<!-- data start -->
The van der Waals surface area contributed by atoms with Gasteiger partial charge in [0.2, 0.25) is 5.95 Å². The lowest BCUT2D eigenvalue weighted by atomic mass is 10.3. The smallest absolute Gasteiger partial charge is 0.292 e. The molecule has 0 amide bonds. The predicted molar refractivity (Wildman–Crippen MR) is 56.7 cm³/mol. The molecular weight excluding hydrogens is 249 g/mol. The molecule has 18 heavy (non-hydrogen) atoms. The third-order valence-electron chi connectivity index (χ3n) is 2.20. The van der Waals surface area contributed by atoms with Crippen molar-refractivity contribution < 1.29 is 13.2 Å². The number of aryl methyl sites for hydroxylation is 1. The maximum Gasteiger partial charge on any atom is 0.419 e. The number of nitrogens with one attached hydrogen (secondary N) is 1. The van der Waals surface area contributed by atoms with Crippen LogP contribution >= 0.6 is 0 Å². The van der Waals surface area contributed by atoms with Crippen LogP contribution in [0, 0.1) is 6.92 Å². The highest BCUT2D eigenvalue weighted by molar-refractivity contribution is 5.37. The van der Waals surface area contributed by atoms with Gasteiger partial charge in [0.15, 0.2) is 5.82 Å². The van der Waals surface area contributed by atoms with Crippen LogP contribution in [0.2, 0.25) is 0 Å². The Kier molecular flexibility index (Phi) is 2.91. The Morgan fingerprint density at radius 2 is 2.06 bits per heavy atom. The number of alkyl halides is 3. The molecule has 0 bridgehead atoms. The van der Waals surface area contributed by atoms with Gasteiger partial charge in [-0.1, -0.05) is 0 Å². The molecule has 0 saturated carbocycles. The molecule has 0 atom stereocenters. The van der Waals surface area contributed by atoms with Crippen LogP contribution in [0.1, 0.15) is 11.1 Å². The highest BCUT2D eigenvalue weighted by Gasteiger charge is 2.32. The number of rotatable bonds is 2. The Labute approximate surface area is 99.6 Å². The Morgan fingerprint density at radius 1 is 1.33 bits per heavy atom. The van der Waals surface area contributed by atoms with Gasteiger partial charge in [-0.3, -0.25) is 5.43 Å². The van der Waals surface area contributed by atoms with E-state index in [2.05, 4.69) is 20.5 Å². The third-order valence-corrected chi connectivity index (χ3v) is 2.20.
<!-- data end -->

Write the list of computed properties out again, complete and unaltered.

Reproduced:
The van der Waals surface area contributed by atoms with Gasteiger partial charge in [0.2, 0.25) is 5.95 Å². The lowest BCUT2D eigenvalue weighted by atomic mass is 10.3. The smallest absolute Gasteiger partial charge is 0.292 e. The molecule has 0 amide bonds. The predicted molar refractivity (Wildman–Crippen MR) is 56.7 cm³/mol. The molecular weight excluding hydrogens is 249 g/mol. The molecule has 18 heavy (non-hydrogen) atoms. The third-order valence-electron chi connectivity index (χ3n) is 2.20. The van der Waals surface area contributed by atoms with Crippen molar-refractivity contribution < 1.29 is 13.2 Å². The number of aryl methyl sites for hydroxylation is 1. The maximum Gasteiger partial charge on any atom is 0.419 e. The number of nitrogens with one attached hydrogen (secondary N) is 1. The van der Waals surface area contributed by atoms with Crippen LogP contribution >= 0.6 is 0 Å². The van der Waals surface area contributed by atoms with Crippen LogP contribution in [0, 0.1) is 6.92 Å². The highest BCUT2D eigenvalue weighted by molar-refractivity contribution is 5.37. The van der Waals surface area contributed by atoms with Gasteiger partial charge in [0.15, 0.2) is 5.82 Å². The van der Waals surface area contributed by atoms with Crippen LogP contribution in [0.2, 0.25) is 0 Å². The Kier molecular flexibility index (Phi) is 2.91. The Morgan fingerprint density at radius 2 is 2.06 bits per heavy atom. The number of alkyl halides is 3. The molecule has 0 bridgehead atoms. The van der Waals surface area contributed by atoms with Gasteiger partial charge in [-0.1, -0.05) is 0 Å². The molecule has 0 saturated carbocycles. The molecule has 0 atom stereocenters. The van der Waals surface area contributed by atoms with Crippen LogP contribution in [0.1, 0.15) is 11.1 Å². The highest BCUT2D eigenvalue weighted by Gasteiger charge is 2.32. The number of rotatable bonds is 2. The Labute approximate surface area is 99.6 Å². The Morgan fingerprint density at radius 1 is 1.33 bits per heavy atom. The van der Waals surface area contributed by atoms with Gasteiger partial charge in [-0.3, -0.25) is 5.43 Å². The van der Waals surface area contributed by atoms with E-state index in [2.05, 4.69) is 20.5 Å². The third-order valence-corrected chi connectivity index (χ3v) is 2.20.